Earlier I read a news about how, once again, the commuting masses face kilometric lines in the MRT. Apparently from close to 50 trains when the operations started, it went down to 30 then 20 and now 7.
How can 7 trains accommodate the thousands that venture to use these services?
I am reminded of a constant topic of discussion between a friend and I about how our government has wrongly prioritized transportation channels.
Going North from Manila there are the networks of toll ways making land travel faster and more convenient. Going South from Manila sees the same. Is it wrong to improve these road systems?
Well, not if you want to solely cater to the elite who can afford cars and hefty toll fees.
Improving road networks are not wrong. It’s important to improve them for faster and easier travel. However, the toll ways were made with those who have private cars in mind. They are the ones who can afford the toll fees imposed due to the improvements and conveniences of dedicated highways.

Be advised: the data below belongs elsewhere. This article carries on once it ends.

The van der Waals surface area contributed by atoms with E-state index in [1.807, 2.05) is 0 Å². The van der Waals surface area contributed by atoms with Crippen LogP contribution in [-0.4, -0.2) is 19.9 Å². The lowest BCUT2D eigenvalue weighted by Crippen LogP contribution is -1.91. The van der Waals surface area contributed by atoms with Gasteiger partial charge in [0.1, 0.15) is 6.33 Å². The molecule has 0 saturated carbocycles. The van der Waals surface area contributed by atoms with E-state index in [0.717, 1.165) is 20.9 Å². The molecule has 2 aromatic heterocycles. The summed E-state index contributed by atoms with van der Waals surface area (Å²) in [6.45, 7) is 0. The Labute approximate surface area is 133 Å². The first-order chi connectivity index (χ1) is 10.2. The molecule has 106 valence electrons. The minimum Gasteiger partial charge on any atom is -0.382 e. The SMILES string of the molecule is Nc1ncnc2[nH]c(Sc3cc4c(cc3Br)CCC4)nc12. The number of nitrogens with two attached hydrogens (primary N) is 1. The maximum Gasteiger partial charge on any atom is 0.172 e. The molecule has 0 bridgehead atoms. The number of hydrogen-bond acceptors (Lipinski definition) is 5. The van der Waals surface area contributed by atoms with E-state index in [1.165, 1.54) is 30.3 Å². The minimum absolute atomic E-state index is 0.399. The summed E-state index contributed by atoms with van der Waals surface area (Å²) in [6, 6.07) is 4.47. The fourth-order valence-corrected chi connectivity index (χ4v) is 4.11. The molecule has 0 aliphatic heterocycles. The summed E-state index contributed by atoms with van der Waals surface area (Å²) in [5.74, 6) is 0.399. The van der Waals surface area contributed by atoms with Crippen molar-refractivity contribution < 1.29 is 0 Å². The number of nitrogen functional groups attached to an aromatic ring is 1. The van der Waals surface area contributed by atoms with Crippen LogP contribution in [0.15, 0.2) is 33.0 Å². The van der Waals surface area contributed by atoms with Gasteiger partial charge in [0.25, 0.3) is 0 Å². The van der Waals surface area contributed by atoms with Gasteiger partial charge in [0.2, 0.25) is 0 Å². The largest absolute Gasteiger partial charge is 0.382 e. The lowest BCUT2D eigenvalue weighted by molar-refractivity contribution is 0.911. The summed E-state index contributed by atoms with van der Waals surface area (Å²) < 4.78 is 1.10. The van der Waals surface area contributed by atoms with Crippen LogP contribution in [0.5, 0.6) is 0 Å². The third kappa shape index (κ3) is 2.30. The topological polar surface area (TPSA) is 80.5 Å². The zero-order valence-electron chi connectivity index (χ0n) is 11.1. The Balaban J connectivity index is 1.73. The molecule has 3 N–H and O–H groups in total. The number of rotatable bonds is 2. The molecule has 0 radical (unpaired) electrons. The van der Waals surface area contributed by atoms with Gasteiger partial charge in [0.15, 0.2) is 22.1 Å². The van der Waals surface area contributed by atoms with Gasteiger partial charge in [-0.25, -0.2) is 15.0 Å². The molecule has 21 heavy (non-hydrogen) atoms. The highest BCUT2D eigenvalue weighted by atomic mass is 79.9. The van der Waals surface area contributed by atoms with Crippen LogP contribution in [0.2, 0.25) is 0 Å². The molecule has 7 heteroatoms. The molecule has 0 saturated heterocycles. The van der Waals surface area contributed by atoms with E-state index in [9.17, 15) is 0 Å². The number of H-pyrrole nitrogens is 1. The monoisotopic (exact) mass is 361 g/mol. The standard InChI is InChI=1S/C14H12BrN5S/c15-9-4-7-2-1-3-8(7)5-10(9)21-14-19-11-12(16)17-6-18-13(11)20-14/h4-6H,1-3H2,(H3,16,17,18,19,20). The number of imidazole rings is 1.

What we can see from every improved and developed nation – or even our next door Asian neighbors – are highly developed train systems.
Train systems are the ticket to massive mass transportation. We were at the forefront of it when LRT 1 was constructed – the first and best in Asia at that time. But somehow we’ve lagged behind.
Imagine. If we prioritize our train systems and we get to develop well functioning trains and even make way for high-speed bullet trains, then it would be possible for people in the nearby provinces to travel easily in and out of Metro Manila.
Imagine a Metro Manila that is less congested because the people who live in its dense cities can easily go home weekly to their far flung provinces as aided by the train systems. Who knows, some may even go home daily eliminating the need to rent a temporary house within Manila.
Trains are supposed to be the key to efficient public mass transportation. Yet in skewed prioritization it appears they are at the bottom list.